Exeter, Ont, Town, urban area, population 4785 (2011c), 4657 (2006c). Exeter is located approximately 50 km north of LONDON. In 1826 the CANADA COMPANY was granted over 400 000 ha of land in Upper Canada known as the Huron Tract on which it was expected to settle pioneer farmers. Other more accessible land in the Huron Tract was taken up sooner, but by 1832 the first settlers, James Willis and his family, were clearing the land on which the community of Exeter would develop. This part of Ontario was heavily treed and clearing the land for farming was extremely difficult, but other families, many from the Devon area in England, also moved into the vicinity. When a small community began to grow in the mid-1850s, it was named Exeter after a city in Devon. In 1873 it had a large enough population to be incorporated as a village. In 1951 Exeter received town status but it is now part of the town of South Huron (2001).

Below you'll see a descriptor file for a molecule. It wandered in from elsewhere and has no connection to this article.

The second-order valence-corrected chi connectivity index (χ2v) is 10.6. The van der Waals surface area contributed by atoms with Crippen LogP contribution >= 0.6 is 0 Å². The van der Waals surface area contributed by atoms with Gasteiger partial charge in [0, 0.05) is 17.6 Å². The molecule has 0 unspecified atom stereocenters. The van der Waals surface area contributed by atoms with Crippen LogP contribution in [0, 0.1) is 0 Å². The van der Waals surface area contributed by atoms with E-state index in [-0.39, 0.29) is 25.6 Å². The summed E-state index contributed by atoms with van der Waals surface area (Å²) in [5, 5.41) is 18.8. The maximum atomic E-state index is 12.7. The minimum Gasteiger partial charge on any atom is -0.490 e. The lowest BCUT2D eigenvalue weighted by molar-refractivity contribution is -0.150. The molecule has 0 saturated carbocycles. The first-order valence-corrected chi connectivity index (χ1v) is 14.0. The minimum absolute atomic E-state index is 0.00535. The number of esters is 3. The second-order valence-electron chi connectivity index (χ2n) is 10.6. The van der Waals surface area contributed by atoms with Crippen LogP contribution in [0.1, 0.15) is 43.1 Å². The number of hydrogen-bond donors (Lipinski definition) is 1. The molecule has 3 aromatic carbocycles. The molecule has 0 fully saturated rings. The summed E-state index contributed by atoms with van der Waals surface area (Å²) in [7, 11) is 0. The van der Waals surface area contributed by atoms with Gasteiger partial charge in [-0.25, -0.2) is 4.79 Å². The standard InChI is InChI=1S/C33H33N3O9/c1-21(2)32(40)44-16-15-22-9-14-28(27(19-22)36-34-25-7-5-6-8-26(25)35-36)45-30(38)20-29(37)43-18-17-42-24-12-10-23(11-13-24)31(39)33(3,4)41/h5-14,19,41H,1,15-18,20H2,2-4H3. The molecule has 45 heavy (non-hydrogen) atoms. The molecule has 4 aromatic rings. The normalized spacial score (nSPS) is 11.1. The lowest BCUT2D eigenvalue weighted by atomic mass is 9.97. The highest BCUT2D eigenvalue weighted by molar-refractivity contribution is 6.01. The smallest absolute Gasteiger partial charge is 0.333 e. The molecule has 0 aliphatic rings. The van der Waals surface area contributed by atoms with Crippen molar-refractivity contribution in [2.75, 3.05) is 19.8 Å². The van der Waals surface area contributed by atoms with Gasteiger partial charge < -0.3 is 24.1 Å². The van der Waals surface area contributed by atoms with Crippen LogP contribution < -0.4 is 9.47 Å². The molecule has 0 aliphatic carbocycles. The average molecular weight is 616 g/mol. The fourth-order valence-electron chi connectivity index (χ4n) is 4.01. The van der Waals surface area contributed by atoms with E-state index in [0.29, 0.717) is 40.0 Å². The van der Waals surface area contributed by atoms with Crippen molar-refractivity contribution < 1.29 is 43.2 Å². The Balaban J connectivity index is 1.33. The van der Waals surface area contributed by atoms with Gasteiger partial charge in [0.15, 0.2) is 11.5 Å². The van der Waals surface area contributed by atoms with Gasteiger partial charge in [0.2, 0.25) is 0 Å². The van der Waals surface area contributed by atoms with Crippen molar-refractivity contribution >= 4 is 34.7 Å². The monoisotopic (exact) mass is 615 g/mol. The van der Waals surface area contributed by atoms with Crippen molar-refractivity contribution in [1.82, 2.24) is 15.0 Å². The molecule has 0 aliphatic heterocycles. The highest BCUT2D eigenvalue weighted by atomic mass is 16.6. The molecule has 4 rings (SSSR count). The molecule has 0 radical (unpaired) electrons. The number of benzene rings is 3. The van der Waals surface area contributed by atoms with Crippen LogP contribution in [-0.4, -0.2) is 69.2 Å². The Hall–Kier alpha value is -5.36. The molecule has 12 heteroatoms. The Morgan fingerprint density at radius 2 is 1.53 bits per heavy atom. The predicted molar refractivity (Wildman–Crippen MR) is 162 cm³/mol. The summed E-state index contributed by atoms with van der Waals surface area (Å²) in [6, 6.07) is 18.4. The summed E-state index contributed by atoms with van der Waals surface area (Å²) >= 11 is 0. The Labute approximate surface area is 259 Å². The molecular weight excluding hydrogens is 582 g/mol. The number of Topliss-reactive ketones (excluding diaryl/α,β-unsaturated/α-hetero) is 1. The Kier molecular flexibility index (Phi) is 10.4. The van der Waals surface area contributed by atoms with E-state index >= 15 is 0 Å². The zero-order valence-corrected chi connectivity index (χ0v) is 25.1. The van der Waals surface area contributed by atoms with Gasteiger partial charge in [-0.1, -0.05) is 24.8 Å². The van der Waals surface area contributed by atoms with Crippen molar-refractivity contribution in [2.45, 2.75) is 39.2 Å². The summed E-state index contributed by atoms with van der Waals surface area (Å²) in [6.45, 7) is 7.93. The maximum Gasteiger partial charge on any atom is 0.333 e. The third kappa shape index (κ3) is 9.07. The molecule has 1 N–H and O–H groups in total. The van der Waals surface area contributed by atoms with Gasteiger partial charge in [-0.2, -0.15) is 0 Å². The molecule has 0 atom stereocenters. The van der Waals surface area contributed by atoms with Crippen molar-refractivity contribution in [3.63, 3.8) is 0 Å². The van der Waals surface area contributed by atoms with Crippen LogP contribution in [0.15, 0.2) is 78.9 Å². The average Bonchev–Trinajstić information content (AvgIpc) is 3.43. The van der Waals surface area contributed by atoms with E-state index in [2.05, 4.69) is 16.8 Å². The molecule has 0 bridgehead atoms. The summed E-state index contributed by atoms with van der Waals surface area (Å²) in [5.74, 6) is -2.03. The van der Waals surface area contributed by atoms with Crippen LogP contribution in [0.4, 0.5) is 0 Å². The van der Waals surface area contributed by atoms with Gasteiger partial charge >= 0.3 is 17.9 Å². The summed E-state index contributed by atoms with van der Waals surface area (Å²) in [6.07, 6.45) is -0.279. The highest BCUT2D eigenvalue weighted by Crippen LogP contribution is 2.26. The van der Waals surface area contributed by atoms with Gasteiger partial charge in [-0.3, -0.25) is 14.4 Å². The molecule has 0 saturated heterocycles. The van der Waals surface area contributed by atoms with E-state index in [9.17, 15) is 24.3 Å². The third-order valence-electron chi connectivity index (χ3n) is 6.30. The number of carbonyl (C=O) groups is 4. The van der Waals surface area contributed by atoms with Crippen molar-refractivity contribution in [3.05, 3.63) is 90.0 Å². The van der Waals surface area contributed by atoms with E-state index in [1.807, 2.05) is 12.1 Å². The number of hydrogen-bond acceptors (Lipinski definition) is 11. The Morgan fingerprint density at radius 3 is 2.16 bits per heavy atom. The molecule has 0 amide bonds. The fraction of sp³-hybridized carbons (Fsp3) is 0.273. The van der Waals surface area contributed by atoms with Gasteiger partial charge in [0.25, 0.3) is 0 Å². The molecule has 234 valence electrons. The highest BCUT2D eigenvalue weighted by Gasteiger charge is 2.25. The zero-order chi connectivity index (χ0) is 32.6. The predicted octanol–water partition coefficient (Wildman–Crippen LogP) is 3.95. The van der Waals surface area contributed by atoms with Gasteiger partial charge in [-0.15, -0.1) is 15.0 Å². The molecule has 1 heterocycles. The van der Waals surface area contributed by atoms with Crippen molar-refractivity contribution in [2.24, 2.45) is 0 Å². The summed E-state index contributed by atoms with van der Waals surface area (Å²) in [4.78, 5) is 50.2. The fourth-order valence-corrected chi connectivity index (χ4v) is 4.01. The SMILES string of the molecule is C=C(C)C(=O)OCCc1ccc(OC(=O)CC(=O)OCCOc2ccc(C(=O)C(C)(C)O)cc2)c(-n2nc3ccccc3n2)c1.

For most of its history Exeter served as a service and commercial centre for the surrounding rural farm community. Even today many businesses in Exeter reflect the town's location in the midst of one of Canada's most productive agricultural areas. Exeter also has one rather unusual claim to fame: it is home to a rare subspecies of the grey squirrel that is white. These squirrels are not albinos, though they are a genetic anomaly and a local tourist attraction.